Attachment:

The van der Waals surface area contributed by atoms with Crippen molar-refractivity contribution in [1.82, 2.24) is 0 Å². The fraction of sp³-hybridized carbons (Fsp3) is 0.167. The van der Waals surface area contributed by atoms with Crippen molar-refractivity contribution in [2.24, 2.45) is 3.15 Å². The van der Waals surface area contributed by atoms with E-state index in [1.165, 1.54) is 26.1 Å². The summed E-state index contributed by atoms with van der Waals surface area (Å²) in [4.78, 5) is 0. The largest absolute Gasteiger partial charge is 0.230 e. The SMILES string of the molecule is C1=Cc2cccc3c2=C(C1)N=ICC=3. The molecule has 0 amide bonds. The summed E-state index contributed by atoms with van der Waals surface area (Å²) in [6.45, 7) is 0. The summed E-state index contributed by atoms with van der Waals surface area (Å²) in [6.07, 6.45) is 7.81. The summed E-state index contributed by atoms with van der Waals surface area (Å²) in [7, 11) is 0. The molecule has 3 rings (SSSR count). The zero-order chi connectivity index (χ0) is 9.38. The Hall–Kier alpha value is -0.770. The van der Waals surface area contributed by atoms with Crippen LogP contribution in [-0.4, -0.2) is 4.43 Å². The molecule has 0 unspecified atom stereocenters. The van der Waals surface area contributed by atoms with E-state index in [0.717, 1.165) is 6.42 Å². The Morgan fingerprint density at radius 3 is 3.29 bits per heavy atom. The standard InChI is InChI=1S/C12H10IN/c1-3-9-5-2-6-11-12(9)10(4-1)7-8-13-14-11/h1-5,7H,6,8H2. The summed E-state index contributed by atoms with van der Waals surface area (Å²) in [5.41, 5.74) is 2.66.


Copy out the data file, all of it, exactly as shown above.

The van der Waals surface area contributed by atoms with Crippen molar-refractivity contribution in [1.82, 2.24) is 0 Å². The fraction of sp³-hybridized carbons (Fsp3) is 0.167. The van der Waals surface area contributed by atoms with Crippen molar-refractivity contribution in [2.24, 2.45) is 3.15 Å². The van der Waals surface area contributed by atoms with E-state index in [1.165, 1.54) is 26.1 Å². The summed E-state index contributed by atoms with van der Waals surface area (Å²) in [4.78, 5) is 0. The largest absolute Gasteiger partial charge is 0.230 e. The SMILES string of the molecule is C1=Cc2cccc3c2=C(C1)N=ICC=3. The molecule has 0 amide bonds. The summed E-state index contributed by atoms with van der Waals surface area (Å²) in [6.45, 7) is 0. The summed E-state index contributed by atoms with van der Waals surface area (Å²) in [6.07, 6.45) is 7.81. The summed E-state index contributed by atoms with van der Waals surface area (Å²) in [7, 11) is 0. The molecule has 3 rings (SSSR count). The zero-order chi connectivity index (χ0) is 9.38. The Hall–Kier alpha value is -0.770. The van der Waals surface area contributed by atoms with Crippen LogP contribution in [-0.4, -0.2) is 4.43 Å². The molecule has 0 unspecified atom stereocenters. The van der Waals surface area contributed by atoms with E-state index in [0.717, 1.165) is 6.42 Å². The Morgan fingerprint density at radius 3 is 3.29 bits per heavy atom. The standard InChI is InChI=1S/C12H10IN/c1-3-9-5-2-6-11-12(9)10(4-1)7-8-13-14-11/h1-5,7H,6,8H2. The summed E-state index contributed by atoms with van der Waals surface area (Å²) in [5.41, 5.74) is 2.66.